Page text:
Date of Award
Master of Engineering Science
Electrical and Computer Engineering
Professor I. I. Inculet
Professor Colin Denniston
The work described in this thesis was carried out for a better understanding of the phenomena in an electrostatic fluidized bed for powder coating. The publications in different areas of science (Computer Science, Chemical Engineering and Electrical Engineering) have been of great help to obtain a final written computer code that combines novel computational methods which aim at simulating the physical effects that occur in any electrostatic fluidized system. One of the main purposes of existing industrial fluidized beds is the coating of metallic pieces. The process to achieve this includes using insulating powder of a particle size appropriate for fluidization. The metallic piece to be coated has to be pre-heated substantially above the melting point of the powder coating material in order to obtain enough enthalpy to cure the required mass of coating insulation. Once this appropriate temperature is reached, the piece is dipped in the fluidized bed for the length of time necessary to acquire a uniform coating. This way of coating in industrial fluidized beds is very inefficient since energy is spent pre-heating the metallic piece and because usually once the dipped piece has been coated, it is placed in an oven again for a new heating period, to finally obtain a uniform surface coating. All these procedures involve substantial increases in energy costs. A new method to obtain uniform powder coated pieces with minimal energy costs was thought of. This idea implies the electrification of the insulating powder particles. In this case if a cold metallic electrically connected to ground piece is dipped in a fluidized bed,
the electric field generated by the space charge in the bed will propel the charged particles towards the piece to be coated and remain attached to it. Once taken out of the fluidized bed, the charged particles remain attached (due to the Coulomb attraction force) while the piece is taken to the oven for curing. In 2004, experiments were carried out at the Applied Electrostatic Research Centre (A.E.R.C.) at the University of Western Ontario. An experimental fluidized bed with powder particles was used which included a suction pump system. Through this suction system fluidized powder particles were sucked from the system, and forced to travel around a Teflon tube. Due to the difference of work functions the particles acquired a high positive charge. Furthermore, the particles were injected back into the system, increasing the total net charge of the system. Thus, so when a metallic electrically earthed piece was dipped, due to the Coulomb attraction forces between the charged powder particles in the system and the electrically earthed piece a good surface coating would be obtained. Results from these experiments showed that during injection the total net charge of the system increased for a certain period of time and then gradually decreased. It was concluded that the electrification (injection of highly positive charged particles) of the bed powder had to be carried out only during the time that the piece to be coated was dipped in the bed; otherwise a good coating was not possible. These unexplained findings are the basis for this thesis. In this project, a numerical complex simulation of a fluidized system was performed, for a system with three different size particles (60 pm, 80 pm and 100 pm). Throughout this thesis snapshots of these particles’ positions are shown to better visualize their trajectory paths. After a certain period of time the system acquired a total net charge due to the tribocharging process, at this point a new set of highly positively charged particles (120 pm) was injected. It was expected that the total net charge of the system increases accordingly to the total charge of these new injected particles, however, the total net charge increased up to a certain level and then it seemed to fade away as first stated by the results of the A.E.R.C.’s experiments. The simulations performed in this work tried to reproduce the conditions set in the experiments done in the A.E.R.C. (2004). One of the main achievements was the visualization of the trajectories of all the particles in the system. Appendix 1 presents snapshots of this visualization. Additionally, Chapter 6 shows other insightful results. As mentioned earlier, one of the main objectives of this thesis was to find out why the most efficient coating occurred only when the metallic piece and the positive charged particles were dipped and injected simultaneously. Analyzing the video and graphs obtained the conclusion was that if the injection of charged particles had been done prior to the dipping of the metallic piece, part of the total net charge would have gradually discharged into the electrically earthed walls. Therefore, by the time the earthed metallic piece was dipped the total net charge of the system was not going to be as high as expected which consequently would have ended up in a poor coating.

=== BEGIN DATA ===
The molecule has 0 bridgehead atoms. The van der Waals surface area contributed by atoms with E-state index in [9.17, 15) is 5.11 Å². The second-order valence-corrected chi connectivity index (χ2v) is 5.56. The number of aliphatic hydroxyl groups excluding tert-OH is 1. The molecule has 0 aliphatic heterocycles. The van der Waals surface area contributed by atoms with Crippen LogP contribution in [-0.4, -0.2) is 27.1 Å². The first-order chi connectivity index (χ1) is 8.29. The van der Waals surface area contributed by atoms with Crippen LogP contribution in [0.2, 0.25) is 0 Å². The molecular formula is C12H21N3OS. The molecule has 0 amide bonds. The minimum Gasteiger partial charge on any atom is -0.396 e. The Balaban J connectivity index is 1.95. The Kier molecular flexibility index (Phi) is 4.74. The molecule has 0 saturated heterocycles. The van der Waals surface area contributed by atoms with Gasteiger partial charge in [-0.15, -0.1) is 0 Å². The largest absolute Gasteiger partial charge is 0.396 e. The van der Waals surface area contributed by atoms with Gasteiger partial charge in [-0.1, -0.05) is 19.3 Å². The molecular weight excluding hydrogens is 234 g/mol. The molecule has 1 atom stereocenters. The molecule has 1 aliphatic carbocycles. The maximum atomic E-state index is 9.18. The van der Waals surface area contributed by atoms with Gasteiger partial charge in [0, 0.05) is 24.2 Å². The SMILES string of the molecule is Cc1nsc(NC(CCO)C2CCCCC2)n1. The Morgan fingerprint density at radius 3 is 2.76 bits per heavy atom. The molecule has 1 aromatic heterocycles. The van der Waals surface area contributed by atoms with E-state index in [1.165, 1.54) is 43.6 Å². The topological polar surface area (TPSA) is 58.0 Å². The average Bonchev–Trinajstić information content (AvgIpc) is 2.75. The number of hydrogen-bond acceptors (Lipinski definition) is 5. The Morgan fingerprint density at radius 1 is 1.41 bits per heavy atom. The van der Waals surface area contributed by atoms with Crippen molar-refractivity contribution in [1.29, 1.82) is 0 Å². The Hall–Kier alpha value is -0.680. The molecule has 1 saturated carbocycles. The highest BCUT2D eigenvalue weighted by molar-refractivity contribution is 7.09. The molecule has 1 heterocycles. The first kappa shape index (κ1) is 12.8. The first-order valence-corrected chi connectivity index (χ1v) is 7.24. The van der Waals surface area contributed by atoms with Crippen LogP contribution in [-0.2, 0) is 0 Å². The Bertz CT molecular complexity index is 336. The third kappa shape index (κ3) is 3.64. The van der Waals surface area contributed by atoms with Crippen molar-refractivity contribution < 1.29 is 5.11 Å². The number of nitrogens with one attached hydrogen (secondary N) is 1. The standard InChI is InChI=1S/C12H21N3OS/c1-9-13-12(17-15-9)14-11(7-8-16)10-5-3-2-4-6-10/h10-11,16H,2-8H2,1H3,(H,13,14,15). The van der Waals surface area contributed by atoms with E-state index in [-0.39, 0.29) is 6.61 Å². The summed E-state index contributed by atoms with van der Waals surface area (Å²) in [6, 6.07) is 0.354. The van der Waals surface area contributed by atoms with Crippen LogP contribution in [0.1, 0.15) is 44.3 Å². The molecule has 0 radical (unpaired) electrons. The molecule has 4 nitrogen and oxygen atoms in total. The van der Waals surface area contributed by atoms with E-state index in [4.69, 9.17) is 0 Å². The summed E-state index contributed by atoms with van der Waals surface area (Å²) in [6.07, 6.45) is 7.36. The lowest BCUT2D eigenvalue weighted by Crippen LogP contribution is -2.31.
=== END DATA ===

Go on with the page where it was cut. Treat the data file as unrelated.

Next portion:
Nunez, Mario Alberto, "NUMERICAL SIMULATION OF AERODYNAMIC AND ELECTROSTATIC EFFECTS IN A POWDER COATING FLUIDIZED SYSTEM" (2009). Digitized Theses. 3857.